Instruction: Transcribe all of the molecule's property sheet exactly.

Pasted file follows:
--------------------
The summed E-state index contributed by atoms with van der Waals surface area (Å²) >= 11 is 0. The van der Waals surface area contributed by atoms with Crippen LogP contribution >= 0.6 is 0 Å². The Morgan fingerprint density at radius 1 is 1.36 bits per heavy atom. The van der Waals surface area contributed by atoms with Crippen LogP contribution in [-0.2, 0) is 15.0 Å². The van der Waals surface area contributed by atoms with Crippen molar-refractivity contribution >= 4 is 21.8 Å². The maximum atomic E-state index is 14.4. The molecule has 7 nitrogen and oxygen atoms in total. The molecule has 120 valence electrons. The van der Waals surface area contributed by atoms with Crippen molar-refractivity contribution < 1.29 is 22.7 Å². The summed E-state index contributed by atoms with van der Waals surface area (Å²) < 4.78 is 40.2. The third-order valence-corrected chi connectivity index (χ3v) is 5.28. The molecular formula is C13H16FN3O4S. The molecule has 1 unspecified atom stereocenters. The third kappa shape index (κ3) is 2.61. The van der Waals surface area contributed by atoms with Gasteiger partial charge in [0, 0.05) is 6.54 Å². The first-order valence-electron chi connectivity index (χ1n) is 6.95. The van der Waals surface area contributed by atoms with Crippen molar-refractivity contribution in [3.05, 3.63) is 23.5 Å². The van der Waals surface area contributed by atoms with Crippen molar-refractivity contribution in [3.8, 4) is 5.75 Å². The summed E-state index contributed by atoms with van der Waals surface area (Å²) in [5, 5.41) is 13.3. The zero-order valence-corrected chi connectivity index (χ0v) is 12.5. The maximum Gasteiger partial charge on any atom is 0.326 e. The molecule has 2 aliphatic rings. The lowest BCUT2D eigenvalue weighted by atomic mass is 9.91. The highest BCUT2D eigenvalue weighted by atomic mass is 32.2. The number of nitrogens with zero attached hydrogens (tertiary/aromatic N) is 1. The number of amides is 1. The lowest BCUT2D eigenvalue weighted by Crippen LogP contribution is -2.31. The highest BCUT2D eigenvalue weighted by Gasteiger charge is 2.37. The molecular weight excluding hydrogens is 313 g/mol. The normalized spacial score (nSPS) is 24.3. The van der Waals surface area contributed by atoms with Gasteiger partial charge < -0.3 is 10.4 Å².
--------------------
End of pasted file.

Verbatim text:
The summed E-state index contributed by atoms with van der Waals surface area (Å²) >= 11 is 0. The van der Waals surface area contributed by atoms with Crippen LogP contribution >= 0.6 is 0 Å². The Morgan fingerprint density at radius 1 is 1.36 bits per heavy atom. The van der Waals surface area contributed by atoms with Crippen LogP contribution in [-0.2, 0) is 15.0 Å². The van der Waals surface area contributed by atoms with Crippen molar-refractivity contribution >= 4 is 21.8 Å². The maximum atomic E-state index is 14.4. The molecule has 7 nitrogen and oxygen atoms in total. The molecule has 120 valence electrons. The van der Waals surface area contributed by atoms with Crippen molar-refractivity contribution < 1.29 is 22.7 Å². The summed E-state index contributed by atoms with van der Waals surface area (Å²) < 4.78 is 40.2. The third-order valence-corrected chi connectivity index (χ3v) is 5.28. The molecular formula is C13H16FN3O4S. The molecule has 1 unspecified atom stereocenters. The third kappa shape index (κ3) is 2.61. The van der Waals surface area contributed by atoms with Gasteiger partial charge in [0, 0.05) is 6.54 Å². The first-order valence-electron chi connectivity index (χ1n) is 6.95. The van der Waals surface area contributed by atoms with Crippen molar-refractivity contribution in [3.05, 3.63) is 23.5 Å². The van der Waals surface area contributed by atoms with Crippen molar-refractivity contribution in [3.8, 4) is 5.75 Å². The summed E-state index contributed by atoms with van der Waals surface area (Å²) in [5, 5.41) is 13.3. The zero-order valence-corrected chi connectivity index (χ0v) is 12.5. The maximum Gasteiger partial charge on any atom is 0.326 e. The molecule has 2 aliphatic rings. The lowest BCUT2D eigenvalue weighted by atomic mass is 9.91. The highest BCUT2D eigenvalue weighted by atomic mass is 32.2. The number of nitrogens with zero attached hydrogens (tertiary/aromatic N) is 1. The number of amides is 1. The lowest BCUT2D eigenvalue weighted by Crippen LogP contribution is -2.31. The highest BCUT2D eigenvalue weighted by Gasteiger charge is 2.37. The molecular weight excluding hydrogens is 313 g/mol. The normalized spacial score (nSPS) is 24.3. The van der Waals surface area contributed by atoms with Gasteiger partial charge < -0.3 is 10.4 Å².